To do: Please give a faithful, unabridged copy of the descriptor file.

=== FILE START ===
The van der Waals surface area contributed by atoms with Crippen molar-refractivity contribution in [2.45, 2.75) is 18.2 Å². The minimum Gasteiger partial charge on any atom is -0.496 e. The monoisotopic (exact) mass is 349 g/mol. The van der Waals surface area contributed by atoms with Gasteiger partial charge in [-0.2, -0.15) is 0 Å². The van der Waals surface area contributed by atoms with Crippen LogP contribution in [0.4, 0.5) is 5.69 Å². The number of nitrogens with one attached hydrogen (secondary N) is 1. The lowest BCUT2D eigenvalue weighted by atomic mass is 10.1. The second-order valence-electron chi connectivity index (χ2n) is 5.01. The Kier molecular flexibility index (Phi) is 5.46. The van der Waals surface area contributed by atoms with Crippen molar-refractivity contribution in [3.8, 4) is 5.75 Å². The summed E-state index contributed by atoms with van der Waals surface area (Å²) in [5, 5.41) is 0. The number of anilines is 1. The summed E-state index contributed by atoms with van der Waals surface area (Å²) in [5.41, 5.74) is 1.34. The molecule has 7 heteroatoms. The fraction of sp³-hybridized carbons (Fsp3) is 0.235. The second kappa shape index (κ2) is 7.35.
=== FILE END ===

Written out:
The van der Waals surface area contributed by atoms with Crippen molar-refractivity contribution in [2.45, 2.75) is 18.2 Å². The minimum Gasteiger partial charge on any atom is -0.496 e. The monoisotopic (exact) mass is 349 g/mol. The van der Waals surface area contributed by atoms with Gasteiger partial charge in [-0.2, -0.15) is 0 Å². The van der Waals surface area contributed by atoms with Crippen LogP contribution in [0.4, 0.5) is 5.69 Å². The number of nitrogens with one attached hydrogen (secondary N) is 1. The lowest BCUT2D eigenvalue weighted by atomic mass is 10.1. The second-order valence-electron chi connectivity index (χ2n) is 5.01. The Kier molecular flexibility index (Phi) is 5.46. The van der Waals surface area contributed by atoms with Crippen molar-refractivity contribution in [3.8, 4) is 5.75 Å². The summed E-state index contributed by atoms with van der Waals surface area (Å²) in [5, 5.41) is 0. The number of anilines is 1. The summed E-state index contributed by atoms with van der Waals surface area (Å²) in [5.41, 5.74) is 1.34. The molecule has 7 heteroatoms. The fraction of sp³-hybridized carbons (Fsp3) is 0.235. The second kappa shape index (κ2) is 7.35.